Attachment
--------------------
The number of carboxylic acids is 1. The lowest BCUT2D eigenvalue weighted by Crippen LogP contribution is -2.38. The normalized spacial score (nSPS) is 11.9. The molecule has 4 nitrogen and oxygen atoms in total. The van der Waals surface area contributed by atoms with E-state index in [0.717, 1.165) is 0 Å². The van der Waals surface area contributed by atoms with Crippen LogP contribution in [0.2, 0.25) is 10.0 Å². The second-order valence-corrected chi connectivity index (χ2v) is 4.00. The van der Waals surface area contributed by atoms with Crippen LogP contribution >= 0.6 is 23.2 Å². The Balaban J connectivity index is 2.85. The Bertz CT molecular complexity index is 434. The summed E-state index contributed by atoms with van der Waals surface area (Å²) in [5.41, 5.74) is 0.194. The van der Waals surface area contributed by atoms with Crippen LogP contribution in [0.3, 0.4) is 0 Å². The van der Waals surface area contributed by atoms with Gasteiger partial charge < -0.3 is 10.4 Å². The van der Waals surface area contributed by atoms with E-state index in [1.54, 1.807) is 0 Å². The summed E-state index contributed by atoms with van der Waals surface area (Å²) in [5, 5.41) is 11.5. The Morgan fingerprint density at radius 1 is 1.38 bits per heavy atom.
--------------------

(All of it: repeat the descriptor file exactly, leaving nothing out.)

The number of carboxylic acids is 1. The lowest BCUT2D eigenvalue weighted by Crippen LogP contribution is -2.38. The normalized spacial score (nSPS) is 11.9. The molecule has 4 nitrogen and oxygen atoms in total. The van der Waals surface area contributed by atoms with E-state index in [0.717, 1.165) is 0 Å². The van der Waals surface area contributed by atoms with Crippen LogP contribution in [0.2, 0.25) is 10.0 Å². The second-order valence-corrected chi connectivity index (χ2v) is 4.00. The van der Waals surface area contributed by atoms with Crippen LogP contribution >= 0.6 is 23.2 Å². The Balaban J connectivity index is 2.85. The Bertz CT molecular complexity index is 434. The summed E-state index contributed by atoms with van der Waals surface area (Å²) in [5.41, 5.74) is 0.194. The van der Waals surface area contributed by atoms with Crippen LogP contribution in [0.3, 0.4) is 0 Å². The van der Waals surface area contributed by atoms with Gasteiger partial charge < -0.3 is 10.4 Å². The van der Waals surface area contributed by atoms with E-state index in [1.54, 1.807) is 0 Å². The summed E-state index contributed by atoms with van der Waals surface area (Å²) in [5, 5.41) is 11.5. The Morgan fingerprint density at radius 1 is 1.38 bits per heavy atom.